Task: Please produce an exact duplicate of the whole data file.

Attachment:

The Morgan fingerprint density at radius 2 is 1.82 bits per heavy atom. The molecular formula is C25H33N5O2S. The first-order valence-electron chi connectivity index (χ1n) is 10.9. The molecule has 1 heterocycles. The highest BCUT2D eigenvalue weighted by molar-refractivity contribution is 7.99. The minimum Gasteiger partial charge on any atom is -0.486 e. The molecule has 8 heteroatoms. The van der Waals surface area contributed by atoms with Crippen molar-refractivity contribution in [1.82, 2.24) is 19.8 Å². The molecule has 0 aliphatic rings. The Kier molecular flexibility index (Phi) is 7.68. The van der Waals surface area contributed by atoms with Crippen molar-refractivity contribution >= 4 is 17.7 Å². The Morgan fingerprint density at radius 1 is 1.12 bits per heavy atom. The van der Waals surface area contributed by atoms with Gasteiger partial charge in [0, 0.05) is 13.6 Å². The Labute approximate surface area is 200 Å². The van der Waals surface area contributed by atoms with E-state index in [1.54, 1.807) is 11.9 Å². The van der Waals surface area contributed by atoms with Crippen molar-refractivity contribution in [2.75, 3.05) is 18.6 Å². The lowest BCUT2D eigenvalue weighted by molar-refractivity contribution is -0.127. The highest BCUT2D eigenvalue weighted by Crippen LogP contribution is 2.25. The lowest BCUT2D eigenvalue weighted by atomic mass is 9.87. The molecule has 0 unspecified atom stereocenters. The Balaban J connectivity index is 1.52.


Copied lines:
The Morgan fingerprint density at radius 2 is 1.82 bits per heavy atom. The molecular formula is C25H33N5O2S. The first-order valence-electron chi connectivity index (χ1n) is 10.9. The molecule has 1 heterocycles. The highest BCUT2D eigenvalue weighted by molar-refractivity contribution is 7.99. The minimum Gasteiger partial charge on any atom is -0.486 e. The molecule has 8 heteroatoms. The van der Waals surface area contributed by atoms with Crippen molar-refractivity contribution in [1.82, 2.24) is 19.8 Å². The molecule has 0 aliphatic rings. The Kier molecular flexibility index (Phi) is 7.68. The van der Waals surface area contributed by atoms with Crippen molar-refractivity contribution >= 4 is 17.7 Å². The Morgan fingerprint density at radius 1 is 1.12 bits per heavy atom. The van der Waals surface area contributed by atoms with Gasteiger partial charge in [0, 0.05) is 13.6 Å². The Labute approximate surface area is 200 Å². The van der Waals surface area contributed by atoms with E-state index in [1.54, 1.807) is 11.9 Å². The van der Waals surface area contributed by atoms with Crippen molar-refractivity contribution in [2.75, 3.05) is 18.6 Å². The lowest BCUT2D eigenvalue weighted by molar-refractivity contribution is -0.127. The highest BCUT2D eigenvalue weighted by Crippen LogP contribution is 2.25. The lowest BCUT2D eigenvalue weighted by atomic mass is 9.87. The molecule has 0 unspecified atom stereocenters. The Balaban J connectivity index is 1.52.